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Hearing loss can take several forms. Hearing loss is defined as the lack of hearing in one or more of your ears. Whether the problem originates in your inner or outer ear. Here are the types of hearing loss that are most common and why they happen.

Conducive hearing loss. This type of hearing loss occurs in the middle or outer ear. The signs that you may have conducive hearing loss include hearing muffled sounds or a quality of hearing that is sub-par. In this type of hearing loss, the crispness of what you hear may actually be fine, but you likely find yourself asking people to repeat themselves often, because the sounds you hear are more quiet.
This type of hearing loss is typically caused by an infection in your middle ear, a problem moving the bones in the middle ear, a puncturing of the eardrum, or wax blockage. Typically, these problems are all fairly easily corrected with proper medical treatment.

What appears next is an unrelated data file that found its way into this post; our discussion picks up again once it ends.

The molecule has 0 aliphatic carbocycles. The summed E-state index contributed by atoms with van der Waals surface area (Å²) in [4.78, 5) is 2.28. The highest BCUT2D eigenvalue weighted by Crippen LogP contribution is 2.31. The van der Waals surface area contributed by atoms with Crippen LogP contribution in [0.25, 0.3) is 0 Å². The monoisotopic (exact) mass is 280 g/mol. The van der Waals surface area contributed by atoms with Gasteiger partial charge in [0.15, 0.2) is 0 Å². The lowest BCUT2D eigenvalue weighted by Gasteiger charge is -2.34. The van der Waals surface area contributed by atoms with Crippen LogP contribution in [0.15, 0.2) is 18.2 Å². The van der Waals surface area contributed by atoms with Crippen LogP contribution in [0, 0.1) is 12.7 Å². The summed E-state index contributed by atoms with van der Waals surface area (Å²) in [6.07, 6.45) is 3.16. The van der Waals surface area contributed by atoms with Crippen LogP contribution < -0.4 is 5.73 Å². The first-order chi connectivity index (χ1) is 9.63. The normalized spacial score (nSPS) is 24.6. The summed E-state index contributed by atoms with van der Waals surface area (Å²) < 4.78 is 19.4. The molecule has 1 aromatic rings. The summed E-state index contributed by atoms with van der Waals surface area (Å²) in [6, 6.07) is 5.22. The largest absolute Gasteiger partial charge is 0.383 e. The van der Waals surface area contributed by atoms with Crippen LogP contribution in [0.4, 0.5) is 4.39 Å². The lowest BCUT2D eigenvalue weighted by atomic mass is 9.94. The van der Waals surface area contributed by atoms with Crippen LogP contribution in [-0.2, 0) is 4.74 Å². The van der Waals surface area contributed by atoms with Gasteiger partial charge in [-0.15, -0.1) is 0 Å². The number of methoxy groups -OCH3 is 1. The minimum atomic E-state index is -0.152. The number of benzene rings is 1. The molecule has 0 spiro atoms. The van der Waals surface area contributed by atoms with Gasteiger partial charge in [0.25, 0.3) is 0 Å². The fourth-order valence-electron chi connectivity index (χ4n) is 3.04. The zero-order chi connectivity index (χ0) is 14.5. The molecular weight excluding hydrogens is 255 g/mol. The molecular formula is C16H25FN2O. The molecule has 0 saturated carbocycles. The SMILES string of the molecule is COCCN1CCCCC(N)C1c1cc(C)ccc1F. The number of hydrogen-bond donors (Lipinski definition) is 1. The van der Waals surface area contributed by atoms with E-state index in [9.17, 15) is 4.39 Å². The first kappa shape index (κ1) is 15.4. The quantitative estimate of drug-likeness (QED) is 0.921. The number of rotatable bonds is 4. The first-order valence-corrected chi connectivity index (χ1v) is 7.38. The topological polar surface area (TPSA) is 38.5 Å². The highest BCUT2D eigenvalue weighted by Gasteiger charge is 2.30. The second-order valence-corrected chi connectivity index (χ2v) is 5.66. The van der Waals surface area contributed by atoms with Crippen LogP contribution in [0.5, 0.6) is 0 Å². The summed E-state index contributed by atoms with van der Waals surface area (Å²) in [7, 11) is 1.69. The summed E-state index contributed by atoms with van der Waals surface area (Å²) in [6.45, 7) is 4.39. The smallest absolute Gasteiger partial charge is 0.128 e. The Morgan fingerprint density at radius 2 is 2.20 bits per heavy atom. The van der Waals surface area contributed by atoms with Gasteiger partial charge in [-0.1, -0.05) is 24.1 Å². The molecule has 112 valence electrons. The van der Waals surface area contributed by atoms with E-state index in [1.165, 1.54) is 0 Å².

Sensorineutral hearing loss. If you have sensorineutral hearing loss, you have a problem understanding a lot of what is said around you. It's the quality of speech that is affected. Many people who have sensorineutral hearing loss also complain of hearing a specific noise, such as a particular high-pitched tone or a ticking sound.
You can't typically cure this problem with medical treatment, so you'll likely need a hearing aid. This problem is normally caused by damage to in the inner ear. You may have gotten this type of hearing loss from having a recent illness with a fever, hearing loud noises over a long term, head injury, or simply from the natural aging process.